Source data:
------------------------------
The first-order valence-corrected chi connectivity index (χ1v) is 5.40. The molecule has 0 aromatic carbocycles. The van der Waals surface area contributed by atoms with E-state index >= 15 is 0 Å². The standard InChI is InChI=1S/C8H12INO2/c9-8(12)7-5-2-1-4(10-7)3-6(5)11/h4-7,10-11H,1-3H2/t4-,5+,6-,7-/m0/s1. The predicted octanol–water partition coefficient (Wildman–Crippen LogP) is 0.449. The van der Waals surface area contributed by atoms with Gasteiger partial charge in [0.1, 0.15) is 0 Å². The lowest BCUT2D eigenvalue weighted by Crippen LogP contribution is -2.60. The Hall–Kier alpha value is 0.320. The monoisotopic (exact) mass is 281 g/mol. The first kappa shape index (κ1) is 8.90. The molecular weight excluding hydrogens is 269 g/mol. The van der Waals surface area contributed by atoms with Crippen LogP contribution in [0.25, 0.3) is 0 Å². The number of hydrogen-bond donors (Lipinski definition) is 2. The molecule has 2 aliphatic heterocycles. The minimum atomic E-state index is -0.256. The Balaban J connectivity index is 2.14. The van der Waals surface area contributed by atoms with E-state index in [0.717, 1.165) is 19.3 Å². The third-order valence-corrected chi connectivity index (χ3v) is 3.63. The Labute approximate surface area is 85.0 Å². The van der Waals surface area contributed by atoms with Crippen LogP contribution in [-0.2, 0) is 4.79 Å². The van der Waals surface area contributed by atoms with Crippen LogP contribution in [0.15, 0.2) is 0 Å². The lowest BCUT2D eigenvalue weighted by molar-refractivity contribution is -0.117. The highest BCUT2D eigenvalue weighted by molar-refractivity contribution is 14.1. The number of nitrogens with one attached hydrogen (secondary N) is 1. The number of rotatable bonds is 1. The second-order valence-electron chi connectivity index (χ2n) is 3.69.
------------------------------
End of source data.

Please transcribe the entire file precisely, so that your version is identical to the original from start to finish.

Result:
The first-order valence-corrected chi connectivity index (χ1v) is 5.40. The molecule has 0 aromatic carbocycles. The van der Waals surface area contributed by atoms with E-state index >= 15 is 0 Å². The standard InChI is InChI=1S/C8H12INO2/c9-8(12)7-5-2-1-4(10-7)3-6(5)11/h4-7,10-11H,1-3H2/t4-,5+,6-,7-/m0/s1. The predicted octanol–water partition coefficient (Wildman–Crippen LogP) is 0.449. The van der Waals surface area contributed by atoms with Gasteiger partial charge in [0.1, 0.15) is 0 Å². The lowest BCUT2D eigenvalue weighted by Crippen LogP contribution is -2.60. The Hall–Kier alpha value is 0.320. The monoisotopic (exact) mass is 281 g/mol. The first kappa shape index (κ1) is 8.90. The molecular weight excluding hydrogens is 269 g/mol. The van der Waals surface area contributed by atoms with Crippen LogP contribution in [0.25, 0.3) is 0 Å². The number of hydrogen-bond donors (Lipinski definition) is 2. The molecule has 2 aliphatic heterocycles. The minimum atomic E-state index is -0.256. The Balaban J connectivity index is 2.14. The van der Waals surface area contributed by atoms with E-state index in [0.717, 1.165) is 19.3 Å². The third-order valence-corrected chi connectivity index (χ3v) is 3.63. The Labute approximate surface area is 85.0 Å². The van der Waals surface area contributed by atoms with Crippen LogP contribution in [-0.2, 0) is 4.79 Å². The van der Waals surface area contributed by atoms with Crippen LogP contribution in [0.15, 0.2) is 0 Å². The lowest BCUT2D eigenvalue weighted by molar-refractivity contribution is -0.117. The highest BCUT2D eigenvalue weighted by molar-refractivity contribution is 14.1. The number of nitrogens with one attached hydrogen (secondary N) is 1. The number of rotatable bonds is 1. The second-order valence-electron chi connectivity index (χ2n) is 3.69.